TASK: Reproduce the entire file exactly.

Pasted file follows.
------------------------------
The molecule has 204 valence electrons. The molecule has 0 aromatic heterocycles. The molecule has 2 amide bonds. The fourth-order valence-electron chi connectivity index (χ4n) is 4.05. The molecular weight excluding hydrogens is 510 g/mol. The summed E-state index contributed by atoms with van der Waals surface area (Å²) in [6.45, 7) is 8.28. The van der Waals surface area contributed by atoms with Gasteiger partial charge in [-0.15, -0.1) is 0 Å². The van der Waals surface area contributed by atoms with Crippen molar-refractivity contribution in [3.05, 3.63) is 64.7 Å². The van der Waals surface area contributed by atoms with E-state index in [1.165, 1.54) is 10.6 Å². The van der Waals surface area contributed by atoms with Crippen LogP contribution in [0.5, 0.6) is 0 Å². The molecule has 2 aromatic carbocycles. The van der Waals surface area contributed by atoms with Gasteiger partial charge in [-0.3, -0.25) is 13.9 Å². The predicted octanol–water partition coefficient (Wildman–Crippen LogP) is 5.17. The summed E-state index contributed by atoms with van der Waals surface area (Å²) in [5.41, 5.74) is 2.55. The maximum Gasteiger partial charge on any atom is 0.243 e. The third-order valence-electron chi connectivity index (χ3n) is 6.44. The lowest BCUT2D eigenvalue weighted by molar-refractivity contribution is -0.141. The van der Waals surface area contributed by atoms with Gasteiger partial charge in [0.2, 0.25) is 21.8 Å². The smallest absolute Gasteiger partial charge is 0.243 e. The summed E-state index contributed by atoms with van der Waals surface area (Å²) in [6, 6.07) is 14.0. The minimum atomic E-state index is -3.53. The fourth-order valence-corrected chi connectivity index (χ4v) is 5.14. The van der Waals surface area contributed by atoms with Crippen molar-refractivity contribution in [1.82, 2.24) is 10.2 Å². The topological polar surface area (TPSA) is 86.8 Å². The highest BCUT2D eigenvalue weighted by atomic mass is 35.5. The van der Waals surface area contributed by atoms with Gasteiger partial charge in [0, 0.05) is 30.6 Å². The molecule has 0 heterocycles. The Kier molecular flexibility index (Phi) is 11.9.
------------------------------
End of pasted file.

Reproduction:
The molecule has 204 valence electrons. The molecule has 0 aromatic heterocycles. The molecule has 2 amide bonds. The fourth-order valence-electron chi connectivity index (χ4n) is 4.05. The molecular weight excluding hydrogens is 510 g/mol. The summed E-state index contributed by atoms with van der Waals surface area (Å²) in [6.45, 7) is 8.28. The van der Waals surface area contributed by atoms with Gasteiger partial charge in [-0.15, -0.1) is 0 Å². The van der Waals surface area contributed by atoms with Crippen molar-refractivity contribution in [3.05, 3.63) is 64.7 Å². The van der Waals surface area contributed by atoms with E-state index in [1.165, 1.54) is 10.6 Å². The van der Waals surface area contributed by atoms with Crippen LogP contribution in [0.5, 0.6) is 0 Å². The molecule has 2 aromatic carbocycles. The van der Waals surface area contributed by atoms with Gasteiger partial charge in [-0.3, -0.25) is 13.9 Å². The predicted octanol–water partition coefficient (Wildman–Crippen LogP) is 5.17. The summed E-state index contributed by atoms with van der Waals surface area (Å²) in [5.41, 5.74) is 2.55. The maximum Gasteiger partial charge on any atom is 0.243 e. The third-order valence-electron chi connectivity index (χ3n) is 6.44. The lowest BCUT2D eigenvalue weighted by molar-refractivity contribution is -0.141. The van der Waals surface area contributed by atoms with Gasteiger partial charge in [0.2, 0.25) is 21.8 Å². The smallest absolute Gasteiger partial charge is 0.243 e. The summed E-state index contributed by atoms with van der Waals surface area (Å²) in [6, 6.07) is 14.0. The minimum atomic E-state index is -3.53. The fourth-order valence-corrected chi connectivity index (χ4v) is 5.14. The van der Waals surface area contributed by atoms with Crippen molar-refractivity contribution in [1.82, 2.24) is 10.2 Å². The topological polar surface area (TPSA) is 86.8 Å². The highest BCUT2D eigenvalue weighted by atomic mass is 35.5. The van der Waals surface area contributed by atoms with Gasteiger partial charge in [0, 0.05) is 30.6 Å². The molecule has 0 heterocycles. The Kier molecular flexibility index (Phi) is 11.9.